WASHINGTON — The Supreme Court sounded skeptical Monday that President Donald Trump could categorically exclude people living in the country illegally from the population count used to allot seats among the states in the House of Representatives.
But it also appeared possible that the justices could avoid a final ruling on the issue until they know how broadly the Trump administration acts in its final days in office and whether the division of House seats is affected.
No president has tried to do what Trump outlined in a memo in July — remove millions of noncitizens from the once-a-decade head count of the U.S. population that determines how many seats each state gets in the House of Representatives, as well as the allocation of some federal funding.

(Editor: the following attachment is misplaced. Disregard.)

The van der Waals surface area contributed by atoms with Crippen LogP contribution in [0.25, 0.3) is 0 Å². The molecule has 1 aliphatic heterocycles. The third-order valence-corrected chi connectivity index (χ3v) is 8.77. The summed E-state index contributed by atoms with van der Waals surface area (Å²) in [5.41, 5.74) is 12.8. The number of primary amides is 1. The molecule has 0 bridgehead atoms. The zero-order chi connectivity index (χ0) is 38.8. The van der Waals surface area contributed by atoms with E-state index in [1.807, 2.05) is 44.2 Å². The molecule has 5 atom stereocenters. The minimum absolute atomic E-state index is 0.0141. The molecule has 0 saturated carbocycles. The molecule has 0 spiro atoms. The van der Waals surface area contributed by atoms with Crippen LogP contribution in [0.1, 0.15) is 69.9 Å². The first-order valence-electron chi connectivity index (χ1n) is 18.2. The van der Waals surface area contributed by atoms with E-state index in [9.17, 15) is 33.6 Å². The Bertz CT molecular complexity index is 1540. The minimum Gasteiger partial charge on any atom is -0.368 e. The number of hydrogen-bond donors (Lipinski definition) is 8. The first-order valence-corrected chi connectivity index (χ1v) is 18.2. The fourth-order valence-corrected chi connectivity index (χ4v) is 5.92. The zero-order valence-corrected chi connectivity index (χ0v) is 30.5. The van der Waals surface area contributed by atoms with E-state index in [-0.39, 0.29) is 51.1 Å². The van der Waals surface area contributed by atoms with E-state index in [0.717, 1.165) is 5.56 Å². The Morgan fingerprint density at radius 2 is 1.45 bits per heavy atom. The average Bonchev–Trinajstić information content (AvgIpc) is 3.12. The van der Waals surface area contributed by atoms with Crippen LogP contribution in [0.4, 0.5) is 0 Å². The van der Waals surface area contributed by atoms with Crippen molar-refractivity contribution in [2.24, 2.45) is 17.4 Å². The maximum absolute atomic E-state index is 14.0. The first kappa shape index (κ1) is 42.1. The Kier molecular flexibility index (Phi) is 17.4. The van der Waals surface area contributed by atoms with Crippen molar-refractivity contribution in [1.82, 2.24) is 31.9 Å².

Justice Amy Coney Barrett was among several members of the court who said the administration’s argument for broad discretion in deciding whom to exclude is troublesome because “a lot of the historical evidence and long-standing practice really cuts against your position.”
The court decided to hear the case on a fast track, based on the administration’s plea for a decision by early January, when Trump is required by law to transmit census numbers to Congress.
The Census Bureau is supposed to send the data to Trump by Dec. 31. However, the bureau said last month they are checking anomalies and the data will be delayed. They did not give a new date, only saying they hope some data will be available in January.
Another unknown is if data quality will be affected by the pandemic, a shortened schedule and natural disasters in 2020 that displaced thousands of people.
In 2019, the Supreme Court ruled that the Trump administration could not include a question on the census that asked if a person was an American citizen.